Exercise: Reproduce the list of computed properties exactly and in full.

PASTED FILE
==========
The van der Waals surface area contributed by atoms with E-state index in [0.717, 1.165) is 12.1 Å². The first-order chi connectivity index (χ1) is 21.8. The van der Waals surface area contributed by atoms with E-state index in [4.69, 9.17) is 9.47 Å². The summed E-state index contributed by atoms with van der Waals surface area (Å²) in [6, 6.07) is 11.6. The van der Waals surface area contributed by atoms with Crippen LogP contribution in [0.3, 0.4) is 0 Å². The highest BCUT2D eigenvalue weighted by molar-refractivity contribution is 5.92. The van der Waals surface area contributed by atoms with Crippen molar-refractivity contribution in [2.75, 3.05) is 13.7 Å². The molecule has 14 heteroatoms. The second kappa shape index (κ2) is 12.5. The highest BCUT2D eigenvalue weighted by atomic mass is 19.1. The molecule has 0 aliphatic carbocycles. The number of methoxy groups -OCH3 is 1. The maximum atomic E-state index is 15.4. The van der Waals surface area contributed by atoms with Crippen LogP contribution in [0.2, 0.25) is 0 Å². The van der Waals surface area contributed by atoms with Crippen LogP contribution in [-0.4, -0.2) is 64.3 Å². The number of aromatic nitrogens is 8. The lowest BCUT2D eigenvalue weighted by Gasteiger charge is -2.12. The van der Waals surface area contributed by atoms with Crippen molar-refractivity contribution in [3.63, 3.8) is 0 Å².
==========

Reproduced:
The van der Waals surface area contributed by atoms with E-state index in [0.717, 1.165) is 12.1 Å². The first-order chi connectivity index (χ1) is 21.8. The van der Waals surface area contributed by atoms with E-state index in [4.69, 9.17) is 9.47 Å². The summed E-state index contributed by atoms with van der Waals surface area (Å²) in [6, 6.07) is 11.6. The van der Waals surface area contributed by atoms with Crippen LogP contribution in [0.3, 0.4) is 0 Å². The highest BCUT2D eigenvalue weighted by molar-refractivity contribution is 5.92. The van der Waals surface area contributed by atoms with Crippen molar-refractivity contribution in [2.75, 3.05) is 13.7 Å². The molecule has 14 heteroatoms. The second kappa shape index (κ2) is 12.5. The highest BCUT2D eigenvalue weighted by atomic mass is 19.1. The molecule has 0 aliphatic carbocycles. The number of methoxy groups -OCH3 is 1. The maximum atomic E-state index is 15.4. The van der Waals surface area contributed by atoms with Crippen LogP contribution in [0.2, 0.25) is 0 Å². The van der Waals surface area contributed by atoms with Crippen LogP contribution in [-0.4, -0.2) is 64.3 Å². The number of aromatic nitrogens is 8. The lowest BCUT2D eigenvalue weighted by Gasteiger charge is -2.12. The van der Waals surface area contributed by atoms with Crippen molar-refractivity contribution in [3.63, 3.8) is 0 Å².